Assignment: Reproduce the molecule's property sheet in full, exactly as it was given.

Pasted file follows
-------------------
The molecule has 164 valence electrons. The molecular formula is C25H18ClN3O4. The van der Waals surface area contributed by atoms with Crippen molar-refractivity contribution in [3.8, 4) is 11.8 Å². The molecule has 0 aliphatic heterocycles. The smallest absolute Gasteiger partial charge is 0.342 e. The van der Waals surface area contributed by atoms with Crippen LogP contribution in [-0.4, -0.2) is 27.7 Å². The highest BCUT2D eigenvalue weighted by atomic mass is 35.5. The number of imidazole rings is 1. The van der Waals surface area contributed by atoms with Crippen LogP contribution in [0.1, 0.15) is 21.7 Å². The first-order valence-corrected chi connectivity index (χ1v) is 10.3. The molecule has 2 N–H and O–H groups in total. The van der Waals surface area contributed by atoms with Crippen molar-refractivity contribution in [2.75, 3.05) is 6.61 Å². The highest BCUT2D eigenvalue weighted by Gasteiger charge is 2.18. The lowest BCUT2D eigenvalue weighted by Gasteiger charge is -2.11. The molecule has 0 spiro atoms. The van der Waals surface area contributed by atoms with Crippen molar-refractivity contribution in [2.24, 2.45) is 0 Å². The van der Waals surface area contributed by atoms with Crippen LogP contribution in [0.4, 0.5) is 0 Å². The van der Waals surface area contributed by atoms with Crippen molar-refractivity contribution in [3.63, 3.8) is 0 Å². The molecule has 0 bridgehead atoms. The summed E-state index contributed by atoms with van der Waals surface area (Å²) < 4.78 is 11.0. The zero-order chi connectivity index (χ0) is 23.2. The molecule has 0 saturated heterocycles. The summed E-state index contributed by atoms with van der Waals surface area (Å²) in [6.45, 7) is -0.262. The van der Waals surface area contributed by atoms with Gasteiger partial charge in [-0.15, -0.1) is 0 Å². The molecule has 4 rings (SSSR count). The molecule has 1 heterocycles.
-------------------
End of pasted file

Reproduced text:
The molecule has 164 valence electrons. The molecular formula is C25H18ClN3O4. The van der Waals surface area contributed by atoms with Crippen molar-refractivity contribution in [3.8, 4) is 11.8 Å². The molecule has 0 aliphatic heterocycles. The smallest absolute Gasteiger partial charge is 0.342 e. The van der Waals surface area contributed by atoms with Crippen LogP contribution in [-0.4, -0.2) is 27.7 Å². The highest BCUT2D eigenvalue weighted by atomic mass is 35.5. The number of imidazole rings is 1. The van der Waals surface area contributed by atoms with Crippen LogP contribution in [0.1, 0.15) is 21.7 Å². The first-order valence-corrected chi connectivity index (χ1v) is 10.3. The molecule has 2 N–H and O–H groups in total. The van der Waals surface area contributed by atoms with Crippen molar-refractivity contribution in [2.75, 3.05) is 6.61 Å². The highest BCUT2D eigenvalue weighted by Gasteiger charge is 2.18. The lowest BCUT2D eigenvalue weighted by Gasteiger charge is -2.11. The molecule has 0 spiro atoms. The van der Waals surface area contributed by atoms with Crippen molar-refractivity contribution in [2.24, 2.45) is 0 Å². The van der Waals surface area contributed by atoms with Crippen LogP contribution in [0.4, 0.5) is 0 Å². The van der Waals surface area contributed by atoms with Crippen molar-refractivity contribution in [3.63, 3.8) is 0 Å². The molecule has 0 bridgehead atoms. The summed E-state index contributed by atoms with van der Waals surface area (Å²) < 4.78 is 11.0. The zero-order chi connectivity index (χ0) is 23.2. The molecule has 0 saturated heterocycles. The summed E-state index contributed by atoms with van der Waals surface area (Å²) in [6.45, 7) is -0.262. The van der Waals surface area contributed by atoms with Gasteiger partial charge in [-0.15, -0.1) is 0 Å². The molecule has 4 rings (SSSR count). The molecule has 1 heterocycles.